Wednesday, March 15, 2017
The legal back and forth over the proposed extension of a railroad siding at Mosier continues.
On March 8, District Court Judge Ann Aiken dismissed a lawsuit filed by Union Pacific Railroad on Jan. 10 because the railroad had failed to include three Northwest Indian Treaty Tribes as defendants in the case.
Aiken ruled that UP had failed to name the Confederated Tribes and Bands of the Yakama Indian Nation, the Confederated Tribes of the Warm Springs Reservation, and the Confederated Tribes of the Umatilla Indian Reservation as defendants. Because the tribes’ treaty rights were at the heart of the case, the railroad’s failure to name them as defendants in the lawsuit required dismissal of the case pursuant to federal court rules.
Railroad officials said they were disappointed with the court’s move, and did not plan to abandon the project.
“Union Pacific disagrees with Judge Aiken's recent decision to dismiss our suit regarding the Mosier siding extension project,” said Justin Jacobs, Union Pacific’s director of corporate relations in Roseville, Calif. “We plan to appeal the ruling.”
Opponents of the railroad project praised the District Court ruling.
“The court’s decision today is a victory for the tribes, Gorge communities like Mosier, and the Columbia River Gorge National Scenic Area,” said Michael Lang, conservation director for Friends of the Columbia Gorge, one of the parties in the case. “If Union Pacific had its way, it would have been able to do whatever it wanted within a federally designated National Scenic Area, wreaking havoc all along the Columbia River.”
To highlight their opposition to the railroad extension project, opponents pointed to a June 3, 2016, derailment of a UP oil train in Mosier. Although no one was injured, several tank cars exploded and caught fire, leading to an evacuation of the town.
The back and forth maneuverings on the project began in January 2015, when Union Pacific filed a land use application with Wasco County pursuant to the Columbia River Gorge National Scenic Area Act, seeking to build 4.02 miles of second mainline track in the Mosier area.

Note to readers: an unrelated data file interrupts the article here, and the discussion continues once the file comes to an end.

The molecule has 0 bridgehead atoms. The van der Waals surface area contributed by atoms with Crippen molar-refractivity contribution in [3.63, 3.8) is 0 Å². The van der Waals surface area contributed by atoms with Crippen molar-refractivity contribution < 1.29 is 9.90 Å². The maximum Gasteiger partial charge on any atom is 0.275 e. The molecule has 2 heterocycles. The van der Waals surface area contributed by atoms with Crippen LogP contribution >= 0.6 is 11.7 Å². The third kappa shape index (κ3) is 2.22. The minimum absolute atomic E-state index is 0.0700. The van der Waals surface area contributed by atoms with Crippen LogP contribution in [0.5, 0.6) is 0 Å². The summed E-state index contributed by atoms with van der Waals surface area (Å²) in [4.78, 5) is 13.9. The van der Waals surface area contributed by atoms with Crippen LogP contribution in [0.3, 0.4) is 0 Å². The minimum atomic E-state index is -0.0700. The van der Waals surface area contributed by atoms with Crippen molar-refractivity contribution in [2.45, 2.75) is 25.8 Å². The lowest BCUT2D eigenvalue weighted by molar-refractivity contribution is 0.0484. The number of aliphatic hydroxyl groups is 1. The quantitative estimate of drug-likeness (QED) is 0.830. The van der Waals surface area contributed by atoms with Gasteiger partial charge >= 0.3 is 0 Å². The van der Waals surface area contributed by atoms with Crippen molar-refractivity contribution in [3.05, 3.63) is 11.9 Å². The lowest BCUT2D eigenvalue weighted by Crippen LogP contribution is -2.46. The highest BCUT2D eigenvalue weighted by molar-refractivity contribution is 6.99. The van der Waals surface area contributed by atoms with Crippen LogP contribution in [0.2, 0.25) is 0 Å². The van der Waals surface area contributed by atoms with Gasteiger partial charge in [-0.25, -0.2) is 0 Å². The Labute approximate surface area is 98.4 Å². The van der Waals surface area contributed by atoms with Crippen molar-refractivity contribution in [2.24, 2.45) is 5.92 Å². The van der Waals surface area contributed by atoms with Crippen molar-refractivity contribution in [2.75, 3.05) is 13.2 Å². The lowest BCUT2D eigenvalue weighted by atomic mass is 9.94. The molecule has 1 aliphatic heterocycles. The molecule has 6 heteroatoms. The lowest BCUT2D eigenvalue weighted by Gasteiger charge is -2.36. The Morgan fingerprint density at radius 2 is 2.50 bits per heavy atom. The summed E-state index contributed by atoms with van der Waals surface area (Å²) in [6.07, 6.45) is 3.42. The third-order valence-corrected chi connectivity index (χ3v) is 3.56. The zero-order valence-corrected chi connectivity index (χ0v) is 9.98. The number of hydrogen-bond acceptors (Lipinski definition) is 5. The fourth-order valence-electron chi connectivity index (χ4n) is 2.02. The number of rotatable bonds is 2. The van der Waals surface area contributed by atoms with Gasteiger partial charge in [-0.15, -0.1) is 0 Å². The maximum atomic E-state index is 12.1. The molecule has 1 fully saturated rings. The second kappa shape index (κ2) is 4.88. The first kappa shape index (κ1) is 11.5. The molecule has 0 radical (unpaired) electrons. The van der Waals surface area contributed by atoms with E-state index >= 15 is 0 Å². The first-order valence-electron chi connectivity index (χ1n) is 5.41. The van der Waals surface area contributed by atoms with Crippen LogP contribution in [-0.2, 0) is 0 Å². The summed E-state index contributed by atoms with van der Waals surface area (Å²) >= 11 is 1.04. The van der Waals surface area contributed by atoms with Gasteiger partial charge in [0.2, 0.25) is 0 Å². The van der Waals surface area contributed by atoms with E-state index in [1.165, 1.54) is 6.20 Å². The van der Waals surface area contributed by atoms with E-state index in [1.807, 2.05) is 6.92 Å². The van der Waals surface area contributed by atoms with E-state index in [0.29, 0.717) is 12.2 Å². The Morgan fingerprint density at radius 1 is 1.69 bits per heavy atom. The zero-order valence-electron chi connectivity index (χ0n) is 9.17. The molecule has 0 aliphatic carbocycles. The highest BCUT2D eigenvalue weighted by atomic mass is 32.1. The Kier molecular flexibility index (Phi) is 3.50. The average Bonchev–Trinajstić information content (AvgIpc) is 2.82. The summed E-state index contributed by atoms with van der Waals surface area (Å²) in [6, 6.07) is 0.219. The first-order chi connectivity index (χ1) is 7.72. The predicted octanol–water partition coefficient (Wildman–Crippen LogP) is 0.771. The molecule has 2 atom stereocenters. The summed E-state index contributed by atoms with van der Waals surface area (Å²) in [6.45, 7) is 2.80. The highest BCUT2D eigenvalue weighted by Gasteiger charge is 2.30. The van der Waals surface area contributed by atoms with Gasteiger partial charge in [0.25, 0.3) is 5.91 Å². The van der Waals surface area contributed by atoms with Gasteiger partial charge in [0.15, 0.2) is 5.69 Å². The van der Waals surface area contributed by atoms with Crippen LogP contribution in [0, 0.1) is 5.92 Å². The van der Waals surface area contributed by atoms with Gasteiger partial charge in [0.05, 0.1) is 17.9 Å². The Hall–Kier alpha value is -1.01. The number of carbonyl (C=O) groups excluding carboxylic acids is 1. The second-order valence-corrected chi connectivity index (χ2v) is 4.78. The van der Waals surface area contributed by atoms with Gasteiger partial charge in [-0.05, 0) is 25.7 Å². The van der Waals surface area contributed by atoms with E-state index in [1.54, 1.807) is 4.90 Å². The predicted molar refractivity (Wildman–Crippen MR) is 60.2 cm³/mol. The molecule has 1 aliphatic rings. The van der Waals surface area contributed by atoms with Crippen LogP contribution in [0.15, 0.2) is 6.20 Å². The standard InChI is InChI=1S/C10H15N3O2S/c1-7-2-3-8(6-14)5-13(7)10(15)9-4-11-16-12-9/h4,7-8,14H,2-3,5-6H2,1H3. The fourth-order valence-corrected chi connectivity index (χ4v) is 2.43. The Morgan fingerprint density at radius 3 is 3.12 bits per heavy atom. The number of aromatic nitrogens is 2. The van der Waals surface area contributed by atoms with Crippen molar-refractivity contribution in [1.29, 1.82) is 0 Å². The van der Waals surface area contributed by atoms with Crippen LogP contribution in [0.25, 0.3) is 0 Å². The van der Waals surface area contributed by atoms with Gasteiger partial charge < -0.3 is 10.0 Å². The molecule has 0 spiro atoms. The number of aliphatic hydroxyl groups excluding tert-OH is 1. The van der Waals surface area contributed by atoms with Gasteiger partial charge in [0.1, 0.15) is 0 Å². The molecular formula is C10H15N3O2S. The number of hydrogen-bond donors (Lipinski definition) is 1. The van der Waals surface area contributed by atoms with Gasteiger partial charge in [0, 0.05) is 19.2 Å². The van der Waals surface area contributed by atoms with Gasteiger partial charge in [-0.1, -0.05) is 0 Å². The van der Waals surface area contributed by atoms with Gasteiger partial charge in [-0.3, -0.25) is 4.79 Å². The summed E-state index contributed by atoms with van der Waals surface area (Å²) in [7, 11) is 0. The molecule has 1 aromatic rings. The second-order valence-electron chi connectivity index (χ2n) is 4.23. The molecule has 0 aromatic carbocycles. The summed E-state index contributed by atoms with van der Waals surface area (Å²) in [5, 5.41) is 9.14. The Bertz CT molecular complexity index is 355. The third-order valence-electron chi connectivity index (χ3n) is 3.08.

On Sept. 29, 2016, the Wasco County Planning Commission approved UP’s Mosier track extension with a total of 44 conditions.
But on Nov. 14, 2016, the Wasco County Board of Commissioners reversed the planning commission decision and refused to approve the track project. County officials based their denial on a belief that the UP proposal violated the National Scenic Area ordinance and infringed on Native American tribal treaty rights.
In its Jan. 10, 2017, filing, UP named the Wasco County Board of Commissioners, the county’s planning director and members of the Columbia River Gorge Commission in a lawsuit that claimed “federal law pre-empts the permitting process imposed” by local government jurisdictions. UP’s attorneys pointed out in a 17-page complaint that the Surface Transportation Board, a federal agency, has exclusive jurisdiction over transportation by rail carriers and over the construction and operation of railroad facilities.
The Wasco County Commissioners’ November denial of the project remains on appeal to the Columbia River Gorge Commission (CRGC).
In its January lawsuit, Union Pacific had sought to enjoin the Columbia River Gorge Commission’s appeals process from proceeding. With the District Court’s dismissal of the railroad’s lawsuit, however, the CRGC appeal process will continue.
An appeal hearing before the CRGC is scheduled for June 13.
“The Gorge Commission is extremely pleased with the outcome of this case and grateful for the Columbia River Treaty Tribes’ assistance in getting this case dismissed early in the litigation,” said Jeff Litwak, counsel for the CRGC. “The pending appeals of Wasco County’s decision are again solidly back before the Gorge Commission. We are looking forward to receiving the parties’ briefing, reviewing the record, and considering the parties’ oral arguments.”
According to railroad officials, the Mosier area represents a significant bottleneck for interstate freight movements in the Columbia River Gorge, and to alleviate this concern, the railroad wants to extend an existing 1.35-mile siding at Mosier. If approved, an additional 4.02 miles of second mainline track would extend east and west of Mosier in a project expected to cost approximately $42 million.
The extended track would allow trains to pass and keep moving rather than, as is often the case currently, being forced to stop on the siding at Mosier or at other locations while waiting for other trains to clear the track ahead.
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